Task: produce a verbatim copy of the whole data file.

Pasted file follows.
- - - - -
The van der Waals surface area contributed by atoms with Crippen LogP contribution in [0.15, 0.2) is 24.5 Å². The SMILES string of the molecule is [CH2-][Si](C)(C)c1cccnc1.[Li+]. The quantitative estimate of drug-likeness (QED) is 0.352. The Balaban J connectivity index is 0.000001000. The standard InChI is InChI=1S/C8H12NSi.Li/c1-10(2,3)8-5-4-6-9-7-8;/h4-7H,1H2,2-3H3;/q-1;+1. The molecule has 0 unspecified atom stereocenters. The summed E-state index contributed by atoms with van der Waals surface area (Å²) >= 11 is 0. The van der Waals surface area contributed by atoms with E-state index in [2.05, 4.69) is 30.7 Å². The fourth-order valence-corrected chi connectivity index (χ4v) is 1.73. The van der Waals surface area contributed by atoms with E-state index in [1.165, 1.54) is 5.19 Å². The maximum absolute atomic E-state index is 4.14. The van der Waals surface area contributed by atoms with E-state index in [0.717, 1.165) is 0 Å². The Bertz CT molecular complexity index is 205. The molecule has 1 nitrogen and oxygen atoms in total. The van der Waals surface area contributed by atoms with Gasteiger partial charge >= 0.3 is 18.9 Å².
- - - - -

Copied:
The van der Waals surface area contributed by atoms with Crippen LogP contribution in [0.15, 0.2) is 24.5 Å². The SMILES string of the molecule is [CH2-][Si](C)(C)c1cccnc1.[Li+]. The quantitative estimate of drug-likeness (QED) is 0.352. The Balaban J connectivity index is 0.000001000. The standard InChI is InChI=1S/C8H12NSi.Li/c1-10(2,3)8-5-4-6-9-7-8;/h4-7H,1H2,2-3H3;/q-1;+1. The molecule has 0 unspecified atom stereocenters. The summed E-state index contributed by atoms with van der Waals surface area (Å²) >= 11 is 0. The van der Waals surface area contributed by atoms with E-state index in [2.05, 4.69) is 30.7 Å². The fourth-order valence-corrected chi connectivity index (χ4v) is 1.73. The van der Waals surface area contributed by atoms with E-state index in [1.165, 1.54) is 5.19 Å². The maximum absolute atomic E-state index is 4.14. The van der Waals surface area contributed by atoms with E-state index in [0.717, 1.165) is 0 Å². The Bertz CT molecular complexity index is 205. The molecule has 1 nitrogen and oxygen atoms in total. The van der Waals surface area contributed by atoms with Gasteiger partial charge >= 0.3 is 18.9 Å².